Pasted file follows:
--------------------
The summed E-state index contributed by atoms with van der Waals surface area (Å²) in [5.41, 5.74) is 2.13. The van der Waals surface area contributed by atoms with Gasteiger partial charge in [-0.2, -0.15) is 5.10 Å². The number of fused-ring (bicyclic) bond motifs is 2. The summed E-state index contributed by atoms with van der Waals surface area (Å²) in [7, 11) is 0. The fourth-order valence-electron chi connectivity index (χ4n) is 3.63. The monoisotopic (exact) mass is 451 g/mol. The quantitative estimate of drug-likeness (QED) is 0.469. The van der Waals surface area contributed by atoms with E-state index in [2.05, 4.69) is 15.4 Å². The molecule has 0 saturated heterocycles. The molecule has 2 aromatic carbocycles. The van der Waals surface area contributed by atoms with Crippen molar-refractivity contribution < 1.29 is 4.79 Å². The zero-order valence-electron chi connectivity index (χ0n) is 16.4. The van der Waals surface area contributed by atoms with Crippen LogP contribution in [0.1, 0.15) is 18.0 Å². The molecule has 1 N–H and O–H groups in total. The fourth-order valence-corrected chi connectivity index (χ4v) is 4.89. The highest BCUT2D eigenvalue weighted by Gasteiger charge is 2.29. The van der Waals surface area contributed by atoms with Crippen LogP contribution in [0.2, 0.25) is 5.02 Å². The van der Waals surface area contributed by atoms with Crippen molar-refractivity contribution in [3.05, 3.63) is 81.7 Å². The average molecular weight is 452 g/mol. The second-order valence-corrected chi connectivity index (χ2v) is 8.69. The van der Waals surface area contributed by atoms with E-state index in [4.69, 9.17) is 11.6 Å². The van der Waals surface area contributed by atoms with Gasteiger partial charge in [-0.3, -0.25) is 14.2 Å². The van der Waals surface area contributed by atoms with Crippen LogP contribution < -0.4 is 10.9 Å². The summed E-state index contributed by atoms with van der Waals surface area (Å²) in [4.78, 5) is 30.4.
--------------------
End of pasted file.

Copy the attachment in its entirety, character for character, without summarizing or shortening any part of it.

The summed E-state index contributed by atoms with van der Waals surface area (Å²) in [5.41, 5.74) is 2.13. The van der Waals surface area contributed by atoms with Gasteiger partial charge in [-0.2, -0.15) is 5.10 Å². The number of fused-ring (bicyclic) bond motifs is 2. The summed E-state index contributed by atoms with van der Waals surface area (Å²) in [7, 11) is 0. The fourth-order valence-electron chi connectivity index (χ4n) is 3.63. The monoisotopic (exact) mass is 451 g/mol. The quantitative estimate of drug-likeness (QED) is 0.469. The van der Waals surface area contributed by atoms with E-state index in [2.05, 4.69) is 15.4 Å². The molecule has 0 saturated heterocycles. The molecule has 2 aromatic carbocycles. The van der Waals surface area contributed by atoms with Crippen molar-refractivity contribution < 1.29 is 4.79 Å². The zero-order valence-electron chi connectivity index (χ0n) is 16.4. The van der Waals surface area contributed by atoms with Crippen LogP contribution in [0.1, 0.15) is 18.0 Å². The molecule has 1 N–H and O–H groups in total. The fourth-order valence-corrected chi connectivity index (χ4v) is 4.89. The highest BCUT2D eigenvalue weighted by Gasteiger charge is 2.29. The van der Waals surface area contributed by atoms with Crippen LogP contribution in [0.2, 0.25) is 5.02 Å². The van der Waals surface area contributed by atoms with Crippen molar-refractivity contribution in [3.05, 3.63) is 81.7 Å². The average molecular weight is 452 g/mol. The second-order valence-corrected chi connectivity index (χ2v) is 8.69. The van der Waals surface area contributed by atoms with E-state index in [4.69, 9.17) is 11.6 Å². The van der Waals surface area contributed by atoms with Gasteiger partial charge in [-0.3, -0.25) is 14.2 Å². The van der Waals surface area contributed by atoms with Crippen LogP contribution < -0.4 is 10.9 Å². The summed E-state index contributed by atoms with van der Waals surface area (Å²) in [4.78, 5) is 30.4.